First up, I need to say that I don’t really get the way that people feel affronted when a product falls short of their expectations. Crap products are made all the time, and in a supply and demand environment, we’re all free not to buy them. If the iPad turns out to be a pile of crap, we don’t have to buy it, Apple will be left with loads of them unsold and will have to go back, do some better market research and make something we want.
That said, I do take issue with the way things are marketed – marketing is a very powerful force, and not generally held as a conversation. So when someone makes statements about something that are patently untrue, and does it with the weight of a multi-million dollar marketing budget behind them, I get a little antsy.
So, the iPad – what don’t I like about it?
In a nutshell, I don’t like what it says about the relationship between content producers and content consumers on the web.
What I mean is this: if you have a laptop, with a keyboard, a mic and a webcam, you have the same tools at your disposal to respond to online content that the person posting it has. Sure, there are degrees of quality of camera and editing equipment, but I can post a response via text, audio, video or photo in exactly the same way as the content producer. If someone writes something I like, I can endorse it, if someone writes something I disagree with, I can express that. Built into the hardware I’m using is an equality of opportunity that says ‘go on, do it! join in!’ – there’s the implicit tug to break out of the 1:9:90 ratio of content producers to content sharers to content consumers and become part of those putting good things on the internet.
And, I think that that potential for collaboration – for ideas to be developed, built on, for blog posts to become joint works between author and commenters – is the single most awesome thing about the internet. Certainly my own online content would be about 1/10th as useful without the people who take advantage of that technological parity and add their great ideas to my thoughts.
The iPad breaks that. By marketing it as a replacement for a Netbook, Apple are saying “you don’t need a computer optimised for content creation – you’ve got a camera somewhere else, use that, if you must. If you need to comment on something, we’ve put a crappy touch-screen keyboard on here so you can slowly type ‘hehe, LOLZ’ onto a youtube video, or hit the ‘like’ button on Facebook. But srsly, you can consume without thinking about responding, remixing, mashing-up, creating your own thoughts, ideas, media in response to it – just watch what the big boys and girls do and consume.”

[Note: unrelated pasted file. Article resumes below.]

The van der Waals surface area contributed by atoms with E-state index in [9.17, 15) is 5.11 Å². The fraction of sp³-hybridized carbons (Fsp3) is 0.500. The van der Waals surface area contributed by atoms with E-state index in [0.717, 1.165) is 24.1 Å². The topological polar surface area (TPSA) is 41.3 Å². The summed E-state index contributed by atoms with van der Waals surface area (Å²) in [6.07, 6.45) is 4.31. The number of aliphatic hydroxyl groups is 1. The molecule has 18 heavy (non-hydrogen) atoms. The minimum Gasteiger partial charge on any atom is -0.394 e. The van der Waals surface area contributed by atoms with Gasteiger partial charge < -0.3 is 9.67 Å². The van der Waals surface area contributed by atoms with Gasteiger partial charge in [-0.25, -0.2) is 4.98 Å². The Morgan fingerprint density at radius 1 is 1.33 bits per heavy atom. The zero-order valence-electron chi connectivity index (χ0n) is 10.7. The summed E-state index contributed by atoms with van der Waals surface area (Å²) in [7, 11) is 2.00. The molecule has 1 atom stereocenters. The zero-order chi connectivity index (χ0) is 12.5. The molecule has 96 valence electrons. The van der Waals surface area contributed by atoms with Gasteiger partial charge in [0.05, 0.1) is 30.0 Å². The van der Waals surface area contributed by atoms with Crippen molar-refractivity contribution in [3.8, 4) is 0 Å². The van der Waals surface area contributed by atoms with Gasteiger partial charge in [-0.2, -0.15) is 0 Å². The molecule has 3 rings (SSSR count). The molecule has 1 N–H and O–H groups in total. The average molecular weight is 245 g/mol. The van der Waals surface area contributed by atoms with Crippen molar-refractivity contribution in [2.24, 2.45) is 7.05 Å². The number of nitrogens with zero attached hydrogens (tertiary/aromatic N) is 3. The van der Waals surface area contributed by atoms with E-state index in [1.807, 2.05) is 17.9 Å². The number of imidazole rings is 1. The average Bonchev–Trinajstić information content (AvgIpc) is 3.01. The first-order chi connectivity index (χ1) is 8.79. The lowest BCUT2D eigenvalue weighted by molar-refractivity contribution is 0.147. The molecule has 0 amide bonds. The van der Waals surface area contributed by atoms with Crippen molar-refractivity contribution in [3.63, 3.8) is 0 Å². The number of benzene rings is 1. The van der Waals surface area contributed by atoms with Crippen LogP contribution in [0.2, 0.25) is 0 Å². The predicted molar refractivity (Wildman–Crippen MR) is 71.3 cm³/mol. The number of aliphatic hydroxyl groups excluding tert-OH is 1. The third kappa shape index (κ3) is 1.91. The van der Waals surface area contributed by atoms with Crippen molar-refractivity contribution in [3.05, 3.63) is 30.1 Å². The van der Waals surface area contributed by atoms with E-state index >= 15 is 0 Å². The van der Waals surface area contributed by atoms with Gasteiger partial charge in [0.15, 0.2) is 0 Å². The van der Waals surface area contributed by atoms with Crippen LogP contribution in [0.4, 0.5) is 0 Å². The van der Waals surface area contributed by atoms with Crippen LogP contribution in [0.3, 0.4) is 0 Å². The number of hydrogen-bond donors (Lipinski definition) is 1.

Everything about it says ‘consume don’t create’:
- The keyboard is an optional extra
- There’s no camera
- All the software has to come through the app store
- there’s no USB socket for peripherals
- >no jack socket for an external mic (though there is one built in – whoop-di-doo!)
- no removable media (though there’s an optional ‘camera connection kit’ – more proprietary BS to stop realtime video happening…).
Everything about it says “walled garden”: do it our way, use our platform, our software.
The heirarchy is there not just between content producers and consumers, it’s there in the only access point being iTunes and the app store.
Apple are free to make whatever crap they like, to fill it with DRM bullshit, to lock down their software and content delivery mechanisms, to leave off keyboards, and instead make massive phones that don’t even work as phones. But please, don’t put your marketing weight behind a campaign that says this has anything to do with replacing a netbook without acknowleding that is breaks the single best thing about the internet.
- It’s an iPod touch for people with clumsy fingers or bad eyesight
- a digital photoframe that shows websites (though not Flash-driven ones, apparently)
- it takes everything that’s bad about the mobile web and makes it less mobile.
- Instead of streamlining the laptop computing experience, it clumsifies the mobile experience.
- You’re going to need some effing big pockets to make this thing truly portable in a way that beats a netbook or laptop.
So, if that all works for you, please, buy one – I’m not against people who want that feature set having one, I don’t think Apple are the bad guys for making it. I’m not an iPad hater, any more than I dislike any other fairly rubbish poorly thought-out incomplete piece of tech (like V1-3 of the iPhone, iPod, iMac… there’s a pattern here…). I can’t see any use for it for me that isn’t already met by my Nokia N97 and iPod Touch combination, or a proper laptop.
The basic laptop design, let’s not forget, is brilliant – the built in keyboard works as a lap-stand and screen cover, as well as somewhere to house CD drives and sockets. If you want a smaller one, you can get one with a breakout connector to those sockets and add-ons. Need to put it away? no problem, close the lid and your screen is protected! hurrah! what’s not to love about that? If Apple add touchscreen tech to their laptops, and update OSX for touch, the way we were hoping they would for the iPad, I’d be all over it. even a lappy with a detachable keyboard for trips where those extra few ounces of weight are critical. That’d be cool…
For now, I’ll not be buying one, and will happily tell anyone who asks why. Via some typing, on a keyboard, the old fashioned way 🙂